Sunday, August 6, 2017

Ms. Hen reviews ART AND LIES

Jeanette Winterson
Vintage International

Ms. Hen bought this book because she has read several books by Jeanette Winterson, and she enjoyed them. She had a hard time getting into the lyricism and poetry of this novel, because her head was still wrapped up in the of the language of last book she read, UGLY GIRLS, which is completely different; it’s more stark, plain, rough storytelling.

But when she was in ART AND LIES, it became magical. This novel is about three characters, Handel, Picasso, and Sappho, who are all traveling on a train. The different chapters describe each character.

Handel is a priest and a surgeon, and he has led a colorful life. He works in a hospital and administers help to the poor at times and is a breast surgeon. One of the most powerful scenes in the book is a scene with a charity patient who is a prostitute and he removes the wrong breast during surgery. Handel describes the bucket of breasts left by the operating table.

Picasso is a young woman and a painter. Her brother molested her for her whole life, and her parents refused to see it. She goes insane and paints the walls of their house odd colors. Picasso is always obsessed with art, but her father tells her that women are not artists.

Sappho is the poet from Lesbos. She describes her life across the ages. She is mad for love and sex and people. There are several fairy tales intertwined into her story, and she does not hold anything back.

The three characters are separate, but they work together. Handel is a priest, and has nothing to do with sex, and Picasso was molested, so she is scarred, and Sappho is a nymphomaniac. They have three different attitudes when it comes to intimate relations. They could be a manifestation of all of us, a little piece of all of them lives in everyone.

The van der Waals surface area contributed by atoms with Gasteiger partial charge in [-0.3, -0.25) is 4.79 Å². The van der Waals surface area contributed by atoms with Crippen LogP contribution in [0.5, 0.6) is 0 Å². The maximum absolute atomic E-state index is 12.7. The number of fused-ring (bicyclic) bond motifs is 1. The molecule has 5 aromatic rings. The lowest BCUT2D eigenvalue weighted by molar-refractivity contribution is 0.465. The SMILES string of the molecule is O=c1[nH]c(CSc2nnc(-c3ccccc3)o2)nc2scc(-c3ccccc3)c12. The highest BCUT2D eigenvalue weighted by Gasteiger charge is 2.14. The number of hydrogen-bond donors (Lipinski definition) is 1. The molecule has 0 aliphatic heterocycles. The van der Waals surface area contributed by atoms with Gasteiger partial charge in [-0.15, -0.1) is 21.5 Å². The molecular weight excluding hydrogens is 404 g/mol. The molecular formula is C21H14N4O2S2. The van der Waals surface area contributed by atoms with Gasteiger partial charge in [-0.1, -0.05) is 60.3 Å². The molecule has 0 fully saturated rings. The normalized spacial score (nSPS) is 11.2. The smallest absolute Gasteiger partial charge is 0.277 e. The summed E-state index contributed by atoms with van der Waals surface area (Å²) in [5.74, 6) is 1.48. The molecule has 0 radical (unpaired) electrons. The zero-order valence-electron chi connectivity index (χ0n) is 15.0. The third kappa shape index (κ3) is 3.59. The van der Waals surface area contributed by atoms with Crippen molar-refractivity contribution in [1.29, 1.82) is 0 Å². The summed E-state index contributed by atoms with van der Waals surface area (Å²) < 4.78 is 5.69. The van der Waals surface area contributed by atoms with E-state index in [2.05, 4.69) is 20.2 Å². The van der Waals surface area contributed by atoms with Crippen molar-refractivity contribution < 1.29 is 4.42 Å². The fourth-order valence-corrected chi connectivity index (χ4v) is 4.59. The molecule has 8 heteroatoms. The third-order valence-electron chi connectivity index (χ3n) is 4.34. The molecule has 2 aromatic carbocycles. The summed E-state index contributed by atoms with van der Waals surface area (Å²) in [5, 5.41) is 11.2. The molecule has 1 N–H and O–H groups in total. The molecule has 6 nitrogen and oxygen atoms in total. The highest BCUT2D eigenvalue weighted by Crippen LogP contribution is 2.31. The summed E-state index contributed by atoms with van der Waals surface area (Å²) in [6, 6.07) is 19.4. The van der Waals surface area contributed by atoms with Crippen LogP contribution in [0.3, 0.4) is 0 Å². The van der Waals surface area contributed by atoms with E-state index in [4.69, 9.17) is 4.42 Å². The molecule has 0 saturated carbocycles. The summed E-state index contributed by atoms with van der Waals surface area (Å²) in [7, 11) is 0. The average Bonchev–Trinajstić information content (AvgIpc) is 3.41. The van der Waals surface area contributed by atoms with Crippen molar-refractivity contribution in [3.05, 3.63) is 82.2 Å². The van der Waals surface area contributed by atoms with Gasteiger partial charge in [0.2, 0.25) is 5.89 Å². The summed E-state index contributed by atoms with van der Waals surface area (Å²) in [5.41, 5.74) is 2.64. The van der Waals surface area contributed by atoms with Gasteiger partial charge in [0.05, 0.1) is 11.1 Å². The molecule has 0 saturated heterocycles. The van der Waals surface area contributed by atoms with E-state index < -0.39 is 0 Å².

One of the ideas put forth by the novel is that  “language is artifice.” Ms. Hen agrees with this, even though she does not want to. She knows that language is a made up thing, but we need it in our lives to express what it is we want to say. Ms. Hen thinks in words all the time, and she cannot imagine a life without words. But in nature, there are no words, there is only feeling. Humanity has gone past that and lives in words instead of breathing and air and intuition.

There are a few chickens in the novel. Ms. Hen's favorite is, “At night her mother pecked her on the cheek as hens peck at their food. Her face was a dirt yard where hens peck.” She enjoyed this metaphor of Picasso’s face as a dirt yard where hens peck. She’s never read a description of a face like that before. This entire book is full of that type of image, and charming little stories.

Ms. Hen loved this book, even though she found it hard to swim through its waters. It’s philosophical, and deep, and she doesn’t think it was the right book for her to read at this exact time. It’s not a summer, airy book; it’s more of a November or February book, meant to be read under the cloak of darkness and mist. Nevertheless, she gives it her stamp of approval.

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